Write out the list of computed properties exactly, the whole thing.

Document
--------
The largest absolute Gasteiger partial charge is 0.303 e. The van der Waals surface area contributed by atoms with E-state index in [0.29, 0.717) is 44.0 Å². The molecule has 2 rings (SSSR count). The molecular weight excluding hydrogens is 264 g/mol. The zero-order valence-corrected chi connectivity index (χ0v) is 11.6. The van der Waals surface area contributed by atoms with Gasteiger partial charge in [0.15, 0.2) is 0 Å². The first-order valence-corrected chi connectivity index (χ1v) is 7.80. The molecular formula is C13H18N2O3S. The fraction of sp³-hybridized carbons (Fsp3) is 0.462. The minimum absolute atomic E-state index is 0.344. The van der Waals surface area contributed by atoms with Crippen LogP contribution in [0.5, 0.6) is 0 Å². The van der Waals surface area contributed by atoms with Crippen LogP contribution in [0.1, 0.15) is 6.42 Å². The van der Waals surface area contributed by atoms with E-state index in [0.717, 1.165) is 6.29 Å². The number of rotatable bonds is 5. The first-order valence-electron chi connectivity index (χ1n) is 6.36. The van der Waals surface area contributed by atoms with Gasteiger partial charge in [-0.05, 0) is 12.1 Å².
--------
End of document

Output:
The largest absolute Gasteiger partial charge is 0.303 e. The van der Waals surface area contributed by atoms with E-state index in [0.29, 0.717) is 44.0 Å². The molecule has 2 rings (SSSR count). The molecular weight excluding hydrogens is 264 g/mol. The zero-order valence-corrected chi connectivity index (χ0v) is 11.6. The van der Waals surface area contributed by atoms with Gasteiger partial charge in [0.15, 0.2) is 0 Å². The first-order valence-corrected chi connectivity index (χ1v) is 7.80. The molecular formula is C13H18N2O3S. The fraction of sp³-hybridized carbons (Fsp3) is 0.462. The minimum absolute atomic E-state index is 0.344. The van der Waals surface area contributed by atoms with Crippen LogP contribution in [0.5, 0.6) is 0 Å². The van der Waals surface area contributed by atoms with Crippen LogP contribution in [0.1, 0.15) is 6.42 Å². The van der Waals surface area contributed by atoms with E-state index in [0.717, 1.165) is 6.29 Å². The number of rotatable bonds is 5. The first-order valence-electron chi connectivity index (χ1n) is 6.36. The van der Waals surface area contributed by atoms with Gasteiger partial charge in [-0.05, 0) is 12.1 Å².